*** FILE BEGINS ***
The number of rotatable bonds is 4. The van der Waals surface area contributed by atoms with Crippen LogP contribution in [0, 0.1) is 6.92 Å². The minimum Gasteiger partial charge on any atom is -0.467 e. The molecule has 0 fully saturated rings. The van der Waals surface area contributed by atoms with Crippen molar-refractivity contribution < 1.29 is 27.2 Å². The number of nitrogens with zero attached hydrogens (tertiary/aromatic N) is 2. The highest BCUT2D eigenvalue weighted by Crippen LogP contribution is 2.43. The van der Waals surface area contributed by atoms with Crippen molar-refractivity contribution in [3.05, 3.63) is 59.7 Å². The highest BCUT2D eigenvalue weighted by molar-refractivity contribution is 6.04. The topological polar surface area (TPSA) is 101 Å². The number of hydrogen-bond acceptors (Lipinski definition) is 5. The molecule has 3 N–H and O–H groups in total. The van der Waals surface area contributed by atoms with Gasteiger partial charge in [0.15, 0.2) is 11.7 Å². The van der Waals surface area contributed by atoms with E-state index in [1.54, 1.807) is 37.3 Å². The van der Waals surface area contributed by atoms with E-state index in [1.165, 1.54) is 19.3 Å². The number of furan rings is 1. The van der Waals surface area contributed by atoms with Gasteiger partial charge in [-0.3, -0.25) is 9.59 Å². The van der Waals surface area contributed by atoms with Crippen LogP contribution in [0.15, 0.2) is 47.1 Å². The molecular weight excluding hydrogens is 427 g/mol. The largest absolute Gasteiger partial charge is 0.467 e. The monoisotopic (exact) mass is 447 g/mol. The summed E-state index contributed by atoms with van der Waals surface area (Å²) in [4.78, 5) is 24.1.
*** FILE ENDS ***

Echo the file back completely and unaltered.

The number of rotatable bonds is 4. The van der Waals surface area contributed by atoms with Crippen LogP contribution in [0, 0.1) is 6.92 Å². The minimum Gasteiger partial charge on any atom is -0.467 e. The molecule has 0 fully saturated rings. The van der Waals surface area contributed by atoms with Crippen molar-refractivity contribution < 1.29 is 27.2 Å². The number of nitrogens with zero attached hydrogens (tertiary/aromatic N) is 2. The highest BCUT2D eigenvalue weighted by Crippen LogP contribution is 2.43. The van der Waals surface area contributed by atoms with Crippen molar-refractivity contribution in [3.05, 3.63) is 59.7 Å². The highest BCUT2D eigenvalue weighted by molar-refractivity contribution is 6.04. The topological polar surface area (TPSA) is 101 Å². The number of hydrogen-bond acceptors (Lipinski definition) is 5. The molecule has 3 N–H and O–H groups in total. The van der Waals surface area contributed by atoms with Gasteiger partial charge in [0.15, 0.2) is 11.7 Å². The van der Waals surface area contributed by atoms with E-state index in [1.54, 1.807) is 37.3 Å². The van der Waals surface area contributed by atoms with E-state index in [1.165, 1.54) is 19.3 Å². The number of furan rings is 1. The van der Waals surface area contributed by atoms with Gasteiger partial charge in [-0.3, -0.25) is 9.59 Å². The van der Waals surface area contributed by atoms with Crippen LogP contribution in [0.15, 0.2) is 47.1 Å². The molecular weight excluding hydrogens is 427 g/mol. The largest absolute Gasteiger partial charge is 0.467 e. The monoisotopic (exact) mass is 447 g/mol. The summed E-state index contributed by atoms with van der Waals surface area (Å²) in [4.78, 5) is 24.1.